Wine Bottling: Barbera!

You may recall that our annual wine bottling (October 2017) was canceled due to the fires in Sonoma County.  The bottling was rescheduled for President’s Day weekend 2018.  In 2016 we missed the annual bottling due to our sabbatical trip to Europe, so we were excited to get back to all things wine.  This is the 6th annual bottling; so far we have bottled 4 Malbecs, a red blend (our sabbatical year) and now this year a new varietal for us, Barbera.

We arrived in Sonoma County on Wednesday night and spent 2 days wine tasting and visiting with friends which included Clark from Sausalito and Todd and Susan, our hosts in Cloverdale.  We have been very fortunate to stay in the same “little house” that Todd and Susan have each of the past 3 years.  The wine event began on Saturday with blending.  Keep in mind that 100% anything, varietal wise, is not strictly 100%.  There is usually 5-20% of other varietals blended in to make a complete wine ie nose, front end, back end and  after you say “ah”.  In this case, we ended up blending in roughly equal percentages of Petit Verdot, Cab Franc and Carignan.  The total blend came to 80% Barbera and 20% other (listed above).  We blended out on the crush pad with each member of the team waxing  eloquently about each blend that we tested.  First pic is of me and Mike, our fearless leader who started the Cache Valley Reserve team along with Jim Rickards of Rickards Winery.

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Here is Jim Rickards measuring out each blend at the table.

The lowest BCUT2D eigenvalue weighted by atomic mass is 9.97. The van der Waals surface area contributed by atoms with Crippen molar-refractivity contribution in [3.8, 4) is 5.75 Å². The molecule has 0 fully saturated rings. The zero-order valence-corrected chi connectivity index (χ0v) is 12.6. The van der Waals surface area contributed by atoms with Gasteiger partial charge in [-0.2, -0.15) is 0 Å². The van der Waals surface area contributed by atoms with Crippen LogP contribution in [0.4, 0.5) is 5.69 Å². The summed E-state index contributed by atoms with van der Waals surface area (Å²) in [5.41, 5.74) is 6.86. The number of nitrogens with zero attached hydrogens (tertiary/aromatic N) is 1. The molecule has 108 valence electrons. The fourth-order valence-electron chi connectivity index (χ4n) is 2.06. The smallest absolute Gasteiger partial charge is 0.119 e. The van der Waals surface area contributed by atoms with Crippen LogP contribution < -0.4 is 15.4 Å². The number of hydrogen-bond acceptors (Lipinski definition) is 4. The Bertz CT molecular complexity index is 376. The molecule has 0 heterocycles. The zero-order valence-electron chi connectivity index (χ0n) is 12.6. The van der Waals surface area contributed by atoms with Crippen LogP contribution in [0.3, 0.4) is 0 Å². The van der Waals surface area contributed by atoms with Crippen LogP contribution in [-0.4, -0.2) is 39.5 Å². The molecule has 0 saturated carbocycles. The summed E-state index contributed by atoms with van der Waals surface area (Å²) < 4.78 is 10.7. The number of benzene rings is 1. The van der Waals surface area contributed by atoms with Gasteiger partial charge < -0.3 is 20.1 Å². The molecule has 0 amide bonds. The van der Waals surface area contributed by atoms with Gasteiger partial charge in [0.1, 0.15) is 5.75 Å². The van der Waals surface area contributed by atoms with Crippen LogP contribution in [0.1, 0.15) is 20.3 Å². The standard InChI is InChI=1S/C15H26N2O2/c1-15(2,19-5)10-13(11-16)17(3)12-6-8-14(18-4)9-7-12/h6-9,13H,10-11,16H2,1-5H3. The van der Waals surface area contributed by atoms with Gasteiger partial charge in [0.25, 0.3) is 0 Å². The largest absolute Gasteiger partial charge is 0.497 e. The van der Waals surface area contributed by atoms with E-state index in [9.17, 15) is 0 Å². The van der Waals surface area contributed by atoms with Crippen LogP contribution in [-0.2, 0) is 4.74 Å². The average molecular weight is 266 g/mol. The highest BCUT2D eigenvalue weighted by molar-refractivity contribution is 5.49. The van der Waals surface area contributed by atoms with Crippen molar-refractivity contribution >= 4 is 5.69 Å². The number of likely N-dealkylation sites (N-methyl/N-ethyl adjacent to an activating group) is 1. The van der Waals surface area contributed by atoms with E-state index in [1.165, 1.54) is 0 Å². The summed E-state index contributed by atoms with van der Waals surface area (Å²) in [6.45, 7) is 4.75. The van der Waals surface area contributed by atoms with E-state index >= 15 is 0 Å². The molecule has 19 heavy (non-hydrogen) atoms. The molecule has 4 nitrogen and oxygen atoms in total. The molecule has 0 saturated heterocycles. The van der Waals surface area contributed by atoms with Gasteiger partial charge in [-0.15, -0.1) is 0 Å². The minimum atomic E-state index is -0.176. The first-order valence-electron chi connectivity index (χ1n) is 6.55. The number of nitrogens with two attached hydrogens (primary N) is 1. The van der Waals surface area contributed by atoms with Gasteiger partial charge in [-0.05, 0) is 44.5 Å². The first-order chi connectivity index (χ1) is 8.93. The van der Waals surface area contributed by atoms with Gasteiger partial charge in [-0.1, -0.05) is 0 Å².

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And of course, folks testing out each blend.

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Our very dear friends from Mountain Green, Utah were able to get in on the action this year:  Go Brett and Teri!

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Bottling the final blend takes place on Sunday morning.  This is old school assembly line work.  Steps:  suck out the oxygen from the bottles, fill the bottles from the barrel, cork and wrap the top, clean and place label on straight (mostly) and finally into the cases they go.  One large barrel equals about 30 cases of wine.  Each member of the team takes home about 3 cases.  Of course there is overflow from the filling tube, which is drained into pitchers.  Even at 10am, one has to make sure quality is maintained, hence the wine glasses!

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Brett and Teri posing with their bounty of 3 cases!

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Jim Rickards looking on approvingly!

We have never been to Sonoma in the winter, only spring and fall.  We noticed flowers between all of the rows of vines.  Turns out that Mustard grows in abundance this time of year.  But they also plant many varieties of ground cover which is mulched in to the soil in the spring.  This adds much needed nutrients to an otherwise mono-culture crop.

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More flowers found in Healdsburg.  Poppies and Daffodils anyone?

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Flowering (non fruit bearing) plum trees along the driveway at Rickards Winery.

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That vine you see on the right dates back to 1908, truly “old vine”!

So there you have it.  Wine bottling in Sonoma Valley, California.  This has turned out to be one of our favorite destinations and I am sure we will be back again and again.  Bottoms up!

 

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Author: euro916

I am a college professor in the music department of Utah State University. I will start my sabbatical on May 1, 2016 and plan to document the year's experiences in this blog. The sabbatical consists of musical endeavors in Europe/UK for 3 months, and half a semester as guest artist in a couple of California universities. Thanks for following!

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